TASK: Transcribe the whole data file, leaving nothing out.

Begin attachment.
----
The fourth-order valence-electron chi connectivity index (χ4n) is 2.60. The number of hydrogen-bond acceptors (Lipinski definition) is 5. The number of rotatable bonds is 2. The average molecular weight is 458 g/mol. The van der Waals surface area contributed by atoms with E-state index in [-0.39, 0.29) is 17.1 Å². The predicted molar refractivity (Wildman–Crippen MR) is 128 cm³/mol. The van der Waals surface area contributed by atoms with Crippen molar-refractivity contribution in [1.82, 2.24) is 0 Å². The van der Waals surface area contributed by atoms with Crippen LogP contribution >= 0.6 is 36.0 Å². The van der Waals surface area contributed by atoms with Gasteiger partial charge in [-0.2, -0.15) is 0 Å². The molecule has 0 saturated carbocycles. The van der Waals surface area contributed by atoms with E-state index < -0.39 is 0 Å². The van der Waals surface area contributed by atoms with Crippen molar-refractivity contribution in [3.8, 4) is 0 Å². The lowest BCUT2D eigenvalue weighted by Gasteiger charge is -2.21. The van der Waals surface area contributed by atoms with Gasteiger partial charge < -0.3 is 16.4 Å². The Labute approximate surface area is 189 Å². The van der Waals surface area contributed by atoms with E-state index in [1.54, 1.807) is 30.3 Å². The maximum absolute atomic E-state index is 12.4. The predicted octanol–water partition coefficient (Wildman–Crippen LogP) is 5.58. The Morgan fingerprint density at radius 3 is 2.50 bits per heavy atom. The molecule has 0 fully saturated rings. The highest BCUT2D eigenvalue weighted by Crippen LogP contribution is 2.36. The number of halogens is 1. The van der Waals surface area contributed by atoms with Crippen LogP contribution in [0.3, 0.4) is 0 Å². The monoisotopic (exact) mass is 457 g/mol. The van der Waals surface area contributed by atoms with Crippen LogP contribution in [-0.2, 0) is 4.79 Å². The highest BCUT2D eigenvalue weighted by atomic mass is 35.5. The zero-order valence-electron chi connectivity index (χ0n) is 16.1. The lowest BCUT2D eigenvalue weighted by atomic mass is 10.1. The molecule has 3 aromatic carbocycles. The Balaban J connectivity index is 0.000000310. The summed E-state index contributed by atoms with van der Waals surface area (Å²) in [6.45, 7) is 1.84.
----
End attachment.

The fourth-order valence-electron chi connectivity index (χ4n) is 2.60. The number of hydrogen-bond acceptors (Lipinski definition) is 5. The number of rotatable bonds is 2. The average molecular weight is 458 g/mol. The van der Waals surface area contributed by atoms with E-state index in [-0.39, 0.29) is 17.1 Å². The predicted molar refractivity (Wildman–Crippen MR) is 128 cm³/mol. The van der Waals surface area contributed by atoms with Crippen molar-refractivity contribution in [1.82, 2.24) is 0 Å². The van der Waals surface area contributed by atoms with Crippen LogP contribution >= 0.6 is 36.0 Å². The van der Waals surface area contributed by atoms with Gasteiger partial charge in [-0.2, -0.15) is 0 Å². The molecule has 0 saturated carbocycles. The van der Waals surface area contributed by atoms with E-state index < -0.39 is 0 Å². The van der Waals surface area contributed by atoms with Crippen molar-refractivity contribution in [3.8, 4) is 0 Å². The lowest BCUT2D eigenvalue weighted by Gasteiger charge is -2.21. The van der Waals surface area contributed by atoms with Gasteiger partial charge < -0.3 is 16.4 Å². The Labute approximate surface area is 189 Å². The van der Waals surface area contributed by atoms with E-state index in [1.54, 1.807) is 30.3 Å². The maximum absolute atomic E-state index is 12.4. The predicted octanol–water partition coefficient (Wildman–Crippen LogP) is 5.58. The Morgan fingerprint density at radius 3 is 2.50 bits per heavy atom. The molecule has 0 fully saturated rings. The highest BCUT2D eigenvalue weighted by Crippen LogP contribution is 2.36. The number of halogens is 1. The van der Waals surface area contributed by atoms with Crippen LogP contribution in [0.3, 0.4) is 0 Å². The monoisotopic (exact) mass is 457 g/mol. The van der Waals surface area contributed by atoms with Crippen LogP contribution in [-0.2, 0) is 4.79 Å². The highest BCUT2D eigenvalue weighted by atomic mass is 35.5. The zero-order valence-electron chi connectivity index (χ0n) is 16.1. The lowest BCUT2D eigenvalue weighted by atomic mass is 10.1. The molecule has 3 aromatic carbocycles. The Balaban J connectivity index is 0.000000310. The summed E-state index contributed by atoms with van der Waals surface area (Å²) in [6.45, 7) is 1.84.